As I re-enter the classroom Pam intercepts me and says, "Let's do lunch." Uh oh, Sanford's again. Since being promoted to Lead Instructor, this is one of the harrowing duties that have entered my work life. There are few places to eat near the office, which is bordered by interstates on two sides and a mall on the third. Cutting through the fourth side is a nasty four lane road seemingly built for the purpose of filming Bruce Springsteen videos. Tucked between a Jiffy Lube and a fast food joint, Sanford's Grill is where the heavyweights in the area gather to conquer the business world.
Pam and I drive the one block to Sanfords and settle into a padded booth near the back. It's fairly dark with only meager light pressing through the faux stained-glass windows set into mahogany beams. The minute we drop into our seats Pam fires up a long, skinny cigarette and takes a sustained drag. A moment later she blows out a stream of smoke, exhaling dragon style. I glance through the menu, shifting the huge plastic binder to pick up light from the chandelier above.
I start making small talk as Pam relaxes in the seat next to me. When I ask her what she has planned for the weekend she flashes a wicked grin. Her pointy, sharp teeth are dark yellow, almost borderline black in places. Jesus girl, fix those things. You're #2 in the company, not some coal miner.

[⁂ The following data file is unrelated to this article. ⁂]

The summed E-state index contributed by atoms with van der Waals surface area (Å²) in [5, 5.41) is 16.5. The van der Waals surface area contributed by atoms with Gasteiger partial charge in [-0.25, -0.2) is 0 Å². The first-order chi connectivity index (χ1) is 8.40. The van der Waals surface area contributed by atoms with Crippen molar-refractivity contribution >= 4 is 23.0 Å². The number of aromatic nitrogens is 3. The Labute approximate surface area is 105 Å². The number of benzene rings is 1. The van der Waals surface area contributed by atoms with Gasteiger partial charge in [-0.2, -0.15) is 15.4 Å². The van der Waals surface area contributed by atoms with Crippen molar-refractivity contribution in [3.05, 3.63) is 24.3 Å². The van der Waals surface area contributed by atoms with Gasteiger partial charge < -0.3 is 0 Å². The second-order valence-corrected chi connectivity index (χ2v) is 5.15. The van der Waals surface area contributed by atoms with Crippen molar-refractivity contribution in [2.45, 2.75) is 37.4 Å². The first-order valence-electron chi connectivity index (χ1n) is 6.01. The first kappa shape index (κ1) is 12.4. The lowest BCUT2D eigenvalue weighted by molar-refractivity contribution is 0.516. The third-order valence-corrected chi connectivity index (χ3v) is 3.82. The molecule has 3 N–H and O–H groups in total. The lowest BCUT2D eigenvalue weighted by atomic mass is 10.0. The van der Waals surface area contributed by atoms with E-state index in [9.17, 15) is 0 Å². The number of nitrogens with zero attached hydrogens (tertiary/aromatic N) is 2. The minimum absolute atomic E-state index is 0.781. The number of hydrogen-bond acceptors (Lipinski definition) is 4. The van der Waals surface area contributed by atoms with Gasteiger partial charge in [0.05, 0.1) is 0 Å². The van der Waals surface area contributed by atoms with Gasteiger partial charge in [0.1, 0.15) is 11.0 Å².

Pam looks at me and says, "I have to go up to the office in Anchorage...I hate Anchorage, especially in the winter." Why's that? With 20 hours of dark it's a great place for biting necks and sucking blood.
The waiter arrives to take our order. Pam gets the popcorn shrimp. I get the roast beef sandwich. Given our proximity to Jiffy Lube, there's no way I'm getting something fried at Sanfords. When the waiter walks away we get down to business.
Pam says, "So what's this about Kurt needing new computers." Kurt is the person Kimberely hired to head up the nascent IT program. I'm not sure why, but Pam doesn't get along with him. I suspect that she feels shunted from the hiring process. So, I've become the go between, a sort of Deep Throat for a computer school.